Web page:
The Grand County Council unanimously approved an emergency declaration on Oct. 8 due to the economic disruptions that followed last week’s closures of Arches and Canyonlands national parks.
“I think it’s a wise step we can take to help mitigate some of the effects that the closure of the [federal] government has on our local people [and] our local businesses,” Grand County Council Member Ken Ballantyne said.
The county’s commercial businesses alone have lost more than $2.6 million in revenue since the U.S. government shutdown took effect on Oct. 1, according to estimates from Moab Area Travel Council Executive Director Marian DeLay. By her count, they’ll continue to lose $380,000 for each day that the two parks and other federally managed recreation areas in and around Grand County remain closed to visitors.
October turns out to be a crucial time of year for the county’s tourist industry, which is responsible for an estimated 76 percent of local economic activity during an average one-year period.
More than 90,000 visitors typically pass through Arches National Park this time of year, and the hunting season on other federally managed lands is in full swing, according to the county’s proclamation.
Most of those people also fill up motel rooms, restaurants and shops that employ local residents and generate substantial tax revenues for the county.
“This is a critical thing for our community,” Grand County Council Chairman Gene Ciarus said. “There are substantial dollars being lost due to the closures … People’s livelihoods are in jeopardy.”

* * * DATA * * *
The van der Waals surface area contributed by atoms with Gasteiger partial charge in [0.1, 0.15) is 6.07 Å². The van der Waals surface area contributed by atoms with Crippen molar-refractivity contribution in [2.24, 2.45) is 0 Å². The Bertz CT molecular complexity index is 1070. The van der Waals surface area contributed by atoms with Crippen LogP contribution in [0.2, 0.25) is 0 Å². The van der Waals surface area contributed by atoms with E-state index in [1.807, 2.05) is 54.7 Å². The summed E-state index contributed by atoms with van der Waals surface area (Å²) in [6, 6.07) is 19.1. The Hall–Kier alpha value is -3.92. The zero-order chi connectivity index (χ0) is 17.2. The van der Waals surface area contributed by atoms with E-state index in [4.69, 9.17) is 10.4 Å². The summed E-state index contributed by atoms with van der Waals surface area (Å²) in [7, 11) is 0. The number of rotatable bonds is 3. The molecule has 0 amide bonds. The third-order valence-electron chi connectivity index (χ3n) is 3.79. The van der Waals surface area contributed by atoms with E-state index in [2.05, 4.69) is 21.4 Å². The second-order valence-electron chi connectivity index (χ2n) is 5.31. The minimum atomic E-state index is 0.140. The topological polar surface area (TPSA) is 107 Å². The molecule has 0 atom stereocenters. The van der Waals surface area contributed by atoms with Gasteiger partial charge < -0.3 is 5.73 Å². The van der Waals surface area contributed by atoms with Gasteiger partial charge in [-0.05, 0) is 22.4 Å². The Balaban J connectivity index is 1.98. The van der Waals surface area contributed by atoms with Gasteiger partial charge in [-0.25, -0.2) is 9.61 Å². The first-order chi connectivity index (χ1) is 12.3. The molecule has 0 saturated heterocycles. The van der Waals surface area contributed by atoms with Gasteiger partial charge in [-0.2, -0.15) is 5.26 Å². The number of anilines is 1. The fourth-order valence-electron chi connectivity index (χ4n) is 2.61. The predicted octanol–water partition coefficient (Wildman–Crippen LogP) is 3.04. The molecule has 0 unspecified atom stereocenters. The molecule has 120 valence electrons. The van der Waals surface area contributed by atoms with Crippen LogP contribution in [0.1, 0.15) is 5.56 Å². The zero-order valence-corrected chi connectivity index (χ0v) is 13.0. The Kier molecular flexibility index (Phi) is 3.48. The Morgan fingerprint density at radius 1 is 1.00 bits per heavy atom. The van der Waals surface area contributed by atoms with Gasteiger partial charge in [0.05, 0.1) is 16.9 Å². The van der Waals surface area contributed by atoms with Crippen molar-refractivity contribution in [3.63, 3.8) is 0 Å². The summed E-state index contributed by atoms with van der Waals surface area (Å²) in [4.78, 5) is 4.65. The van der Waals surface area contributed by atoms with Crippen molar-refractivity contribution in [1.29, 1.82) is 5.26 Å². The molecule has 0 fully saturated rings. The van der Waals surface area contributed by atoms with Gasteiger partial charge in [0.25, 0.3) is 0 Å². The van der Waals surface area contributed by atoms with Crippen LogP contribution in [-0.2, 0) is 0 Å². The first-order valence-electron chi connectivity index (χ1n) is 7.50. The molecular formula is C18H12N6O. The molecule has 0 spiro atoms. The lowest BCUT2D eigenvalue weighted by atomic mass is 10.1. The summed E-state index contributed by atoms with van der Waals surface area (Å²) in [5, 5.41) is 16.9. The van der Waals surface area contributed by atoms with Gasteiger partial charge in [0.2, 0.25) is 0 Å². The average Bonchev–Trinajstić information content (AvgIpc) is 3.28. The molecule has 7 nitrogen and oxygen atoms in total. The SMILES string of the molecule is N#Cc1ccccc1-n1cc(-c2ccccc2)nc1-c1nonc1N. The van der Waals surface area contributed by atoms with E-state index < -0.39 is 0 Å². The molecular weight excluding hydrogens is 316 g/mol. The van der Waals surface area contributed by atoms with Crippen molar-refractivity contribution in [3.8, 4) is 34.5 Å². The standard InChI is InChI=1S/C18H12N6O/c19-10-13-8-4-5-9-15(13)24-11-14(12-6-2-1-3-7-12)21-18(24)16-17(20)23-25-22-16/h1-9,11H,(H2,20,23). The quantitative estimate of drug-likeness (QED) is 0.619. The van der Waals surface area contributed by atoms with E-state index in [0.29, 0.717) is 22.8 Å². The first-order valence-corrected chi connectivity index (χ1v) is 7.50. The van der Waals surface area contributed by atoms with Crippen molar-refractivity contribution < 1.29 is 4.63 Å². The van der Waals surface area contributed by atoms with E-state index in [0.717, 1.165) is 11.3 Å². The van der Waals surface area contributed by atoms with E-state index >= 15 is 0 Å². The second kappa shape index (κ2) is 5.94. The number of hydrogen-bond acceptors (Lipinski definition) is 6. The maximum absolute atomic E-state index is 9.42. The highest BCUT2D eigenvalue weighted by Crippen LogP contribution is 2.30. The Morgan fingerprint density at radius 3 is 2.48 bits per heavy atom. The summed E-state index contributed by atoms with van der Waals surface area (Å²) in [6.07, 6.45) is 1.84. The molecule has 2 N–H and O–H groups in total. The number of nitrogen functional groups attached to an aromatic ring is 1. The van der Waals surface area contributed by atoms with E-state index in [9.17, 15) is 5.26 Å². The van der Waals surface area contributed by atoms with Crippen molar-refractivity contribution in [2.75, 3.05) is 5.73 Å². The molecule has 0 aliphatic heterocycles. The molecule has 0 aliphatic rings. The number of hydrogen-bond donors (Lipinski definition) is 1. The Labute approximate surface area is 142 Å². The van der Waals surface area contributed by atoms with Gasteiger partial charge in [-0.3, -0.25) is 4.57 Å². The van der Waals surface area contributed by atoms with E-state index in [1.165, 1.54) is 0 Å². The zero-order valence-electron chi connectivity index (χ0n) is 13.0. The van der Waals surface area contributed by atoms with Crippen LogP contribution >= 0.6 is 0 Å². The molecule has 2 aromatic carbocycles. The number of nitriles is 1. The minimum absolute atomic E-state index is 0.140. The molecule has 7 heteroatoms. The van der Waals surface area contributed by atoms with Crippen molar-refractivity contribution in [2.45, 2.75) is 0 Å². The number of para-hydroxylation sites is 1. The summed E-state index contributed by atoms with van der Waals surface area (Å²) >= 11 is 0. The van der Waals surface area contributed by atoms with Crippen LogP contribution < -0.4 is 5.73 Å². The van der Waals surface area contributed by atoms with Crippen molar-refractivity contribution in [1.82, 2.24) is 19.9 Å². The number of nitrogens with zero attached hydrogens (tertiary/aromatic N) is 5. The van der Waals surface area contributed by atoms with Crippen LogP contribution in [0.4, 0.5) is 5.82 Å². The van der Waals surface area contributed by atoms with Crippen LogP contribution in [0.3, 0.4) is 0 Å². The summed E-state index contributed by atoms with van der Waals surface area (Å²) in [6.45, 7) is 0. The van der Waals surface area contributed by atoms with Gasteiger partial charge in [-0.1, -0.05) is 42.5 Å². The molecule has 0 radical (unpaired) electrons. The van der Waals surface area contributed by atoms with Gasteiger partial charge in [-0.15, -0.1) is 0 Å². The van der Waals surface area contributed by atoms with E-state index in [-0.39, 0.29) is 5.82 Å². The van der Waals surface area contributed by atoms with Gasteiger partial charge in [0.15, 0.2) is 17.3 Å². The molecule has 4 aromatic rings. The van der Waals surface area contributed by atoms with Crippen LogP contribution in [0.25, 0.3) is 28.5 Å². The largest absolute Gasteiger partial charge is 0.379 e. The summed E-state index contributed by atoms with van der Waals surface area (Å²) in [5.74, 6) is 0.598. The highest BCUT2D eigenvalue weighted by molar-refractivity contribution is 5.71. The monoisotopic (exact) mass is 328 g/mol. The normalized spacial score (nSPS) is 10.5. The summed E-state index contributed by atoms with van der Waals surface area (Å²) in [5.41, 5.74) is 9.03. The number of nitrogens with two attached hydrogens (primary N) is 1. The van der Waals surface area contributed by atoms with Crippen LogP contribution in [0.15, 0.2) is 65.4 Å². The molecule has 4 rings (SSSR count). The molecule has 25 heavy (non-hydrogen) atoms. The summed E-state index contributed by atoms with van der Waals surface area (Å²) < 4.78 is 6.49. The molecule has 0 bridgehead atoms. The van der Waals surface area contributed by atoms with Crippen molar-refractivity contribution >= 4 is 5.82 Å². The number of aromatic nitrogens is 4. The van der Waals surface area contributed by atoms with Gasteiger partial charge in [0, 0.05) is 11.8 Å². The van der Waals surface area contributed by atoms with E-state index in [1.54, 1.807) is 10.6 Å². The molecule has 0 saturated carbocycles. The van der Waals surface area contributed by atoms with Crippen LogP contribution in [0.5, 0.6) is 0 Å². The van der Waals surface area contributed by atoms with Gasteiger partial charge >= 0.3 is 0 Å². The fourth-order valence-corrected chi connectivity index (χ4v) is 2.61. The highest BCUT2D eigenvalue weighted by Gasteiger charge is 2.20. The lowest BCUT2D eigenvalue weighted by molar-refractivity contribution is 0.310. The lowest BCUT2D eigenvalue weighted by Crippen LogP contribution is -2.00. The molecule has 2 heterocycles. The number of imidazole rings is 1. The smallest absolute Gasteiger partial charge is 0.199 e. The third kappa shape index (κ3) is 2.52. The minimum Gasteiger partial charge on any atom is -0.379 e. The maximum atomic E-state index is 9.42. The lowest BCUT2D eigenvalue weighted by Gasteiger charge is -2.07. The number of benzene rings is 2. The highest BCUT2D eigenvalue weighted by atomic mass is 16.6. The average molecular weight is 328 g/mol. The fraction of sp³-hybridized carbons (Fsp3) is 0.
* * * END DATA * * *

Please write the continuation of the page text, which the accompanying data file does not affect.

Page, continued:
The council’s action came less than 24 hours after county leaders from southern Utah and northern Arizona discussed the potentially significant toll that the federal shutdown is taking on local economies throughout the region. Commissioners in Washington County went on to pass an emergency declaration that served as the model for Grand County’s proclamation.
Regional leaders also explored the possible steps they could take to re-open national parks and other public lands on their own, barring a quick resolution to the partisan budget stalemate in Washington, D.C.
One such option could give county sheriffs the authority to open national park entryways to the public.
State law currently limits that authority to lands administered by the U.S. Forest Service and the Bureau of Land Management (BLM), according to a memo on the regional county meeting. But the counties could ask Gov. Gary Herbert to seek legislative changes that might extend those state-recognized powers to National Park Service lands, as well.
Ciarus cautioned that the council should wait and see how the governor responds to emergency proclamations from Grand County and its neighbors.
If Herbert doesn’t take any action and the shutdown continues indefinitely, Ciarus suggested that the council could review its options. But each of those would have financial impacts on the county, he said.
“Everything comes with a cost,” he added. “We just have to make a wise decision how we’re going to do that.”
Grand County’s neighbor to the south is hoping to act sooner rather than later.
San Juan County Commissioner Phil Lyman said on his official Facebook page that his county postponed its Oct. 9 plans to reopen national parks within its borders, but only by 24 hours.
Commissioners and sheriffs in other counties asked for the delay, and Lyman indicated that some now plan to act at the same time.
“There is a real power in unified action,” he said in the Facebook posting.